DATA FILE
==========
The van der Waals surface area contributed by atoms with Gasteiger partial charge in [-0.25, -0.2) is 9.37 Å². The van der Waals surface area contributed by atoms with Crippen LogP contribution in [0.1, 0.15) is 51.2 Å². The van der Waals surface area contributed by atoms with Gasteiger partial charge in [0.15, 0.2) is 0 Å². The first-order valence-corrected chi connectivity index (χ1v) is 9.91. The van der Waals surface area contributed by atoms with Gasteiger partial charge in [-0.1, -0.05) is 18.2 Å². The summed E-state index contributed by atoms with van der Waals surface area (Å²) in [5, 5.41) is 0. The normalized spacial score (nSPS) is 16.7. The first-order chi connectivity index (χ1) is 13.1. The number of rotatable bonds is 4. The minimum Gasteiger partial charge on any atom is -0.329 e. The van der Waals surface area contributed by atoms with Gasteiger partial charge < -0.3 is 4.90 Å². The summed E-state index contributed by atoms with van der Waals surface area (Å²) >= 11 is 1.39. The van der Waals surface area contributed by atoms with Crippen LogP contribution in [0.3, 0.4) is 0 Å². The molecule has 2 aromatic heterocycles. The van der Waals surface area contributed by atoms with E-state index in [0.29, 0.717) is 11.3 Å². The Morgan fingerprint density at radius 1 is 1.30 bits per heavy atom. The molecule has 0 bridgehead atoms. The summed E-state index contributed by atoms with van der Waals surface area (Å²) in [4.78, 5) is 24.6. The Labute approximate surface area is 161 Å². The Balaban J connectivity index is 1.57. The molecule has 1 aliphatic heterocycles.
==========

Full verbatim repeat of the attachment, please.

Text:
The van der Waals surface area contributed by atoms with Gasteiger partial charge in [-0.25, -0.2) is 9.37 Å². The van der Waals surface area contributed by atoms with Crippen LogP contribution in [0.1, 0.15) is 51.2 Å². The van der Waals surface area contributed by atoms with Gasteiger partial charge in [0.15, 0.2) is 0 Å². The first-order valence-corrected chi connectivity index (χ1v) is 9.91. The van der Waals surface area contributed by atoms with Gasteiger partial charge in [-0.1, -0.05) is 18.2 Å². The summed E-state index contributed by atoms with van der Waals surface area (Å²) in [5, 5.41) is 0. The normalized spacial score (nSPS) is 16.7. The first-order chi connectivity index (χ1) is 13.1. The number of rotatable bonds is 4. The minimum Gasteiger partial charge on any atom is -0.329 e. The van der Waals surface area contributed by atoms with Gasteiger partial charge < -0.3 is 4.90 Å². The summed E-state index contributed by atoms with van der Waals surface area (Å²) >= 11 is 1.39. The van der Waals surface area contributed by atoms with Crippen LogP contribution in [0.3, 0.4) is 0 Å². The molecule has 2 aromatic heterocycles. The van der Waals surface area contributed by atoms with E-state index in [0.29, 0.717) is 11.3 Å². The Morgan fingerprint density at radius 1 is 1.30 bits per heavy atom. The molecule has 0 bridgehead atoms. The summed E-state index contributed by atoms with van der Waals surface area (Å²) in [4.78, 5) is 24.6. The Labute approximate surface area is 161 Å². The Balaban J connectivity index is 1.57. The molecule has 1 aliphatic heterocycles.